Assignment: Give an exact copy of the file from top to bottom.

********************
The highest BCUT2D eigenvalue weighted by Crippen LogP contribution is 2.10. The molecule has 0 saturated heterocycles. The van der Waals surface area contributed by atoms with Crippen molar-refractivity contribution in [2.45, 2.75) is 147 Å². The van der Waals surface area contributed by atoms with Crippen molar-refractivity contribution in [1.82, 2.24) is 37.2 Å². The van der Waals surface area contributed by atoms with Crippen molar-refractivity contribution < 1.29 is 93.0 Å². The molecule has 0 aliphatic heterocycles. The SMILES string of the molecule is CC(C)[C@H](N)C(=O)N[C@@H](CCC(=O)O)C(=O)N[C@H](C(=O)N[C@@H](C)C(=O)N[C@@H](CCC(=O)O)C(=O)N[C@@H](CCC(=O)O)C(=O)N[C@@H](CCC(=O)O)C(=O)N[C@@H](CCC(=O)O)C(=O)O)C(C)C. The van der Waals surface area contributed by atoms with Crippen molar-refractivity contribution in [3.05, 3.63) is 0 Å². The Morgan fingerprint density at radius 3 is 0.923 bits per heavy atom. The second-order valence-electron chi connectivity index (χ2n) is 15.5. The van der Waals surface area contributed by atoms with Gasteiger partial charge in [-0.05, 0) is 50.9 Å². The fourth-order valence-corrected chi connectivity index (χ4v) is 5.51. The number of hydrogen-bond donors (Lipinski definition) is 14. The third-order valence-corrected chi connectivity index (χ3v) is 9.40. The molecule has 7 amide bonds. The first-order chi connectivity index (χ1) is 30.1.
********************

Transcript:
The highest BCUT2D eigenvalue weighted by Crippen LogP contribution is 2.10. The molecule has 0 saturated heterocycles. The van der Waals surface area contributed by atoms with Crippen molar-refractivity contribution in [2.45, 2.75) is 147 Å². The van der Waals surface area contributed by atoms with Crippen molar-refractivity contribution in [1.82, 2.24) is 37.2 Å². The van der Waals surface area contributed by atoms with Crippen molar-refractivity contribution < 1.29 is 93.0 Å². The molecule has 0 aliphatic heterocycles. The SMILES string of the molecule is CC(C)[C@H](N)C(=O)N[C@@H](CCC(=O)O)C(=O)N[C@H](C(=O)N[C@@H](C)C(=O)N[C@@H](CCC(=O)O)C(=O)N[C@@H](CCC(=O)O)C(=O)N[C@@H](CCC(=O)O)C(=O)N[C@@H](CCC(=O)O)C(=O)O)C(C)C. The van der Waals surface area contributed by atoms with Crippen molar-refractivity contribution in [3.05, 3.63) is 0 Å². The Morgan fingerprint density at radius 3 is 0.923 bits per heavy atom. The second-order valence-electron chi connectivity index (χ2n) is 15.5. The van der Waals surface area contributed by atoms with Gasteiger partial charge in [-0.05, 0) is 50.9 Å². The fourth-order valence-corrected chi connectivity index (χ4v) is 5.51. The number of hydrogen-bond donors (Lipinski definition) is 14. The third-order valence-corrected chi connectivity index (χ3v) is 9.40. The molecule has 7 amide bonds. The first-order chi connectivity index (χ1) is 30.1.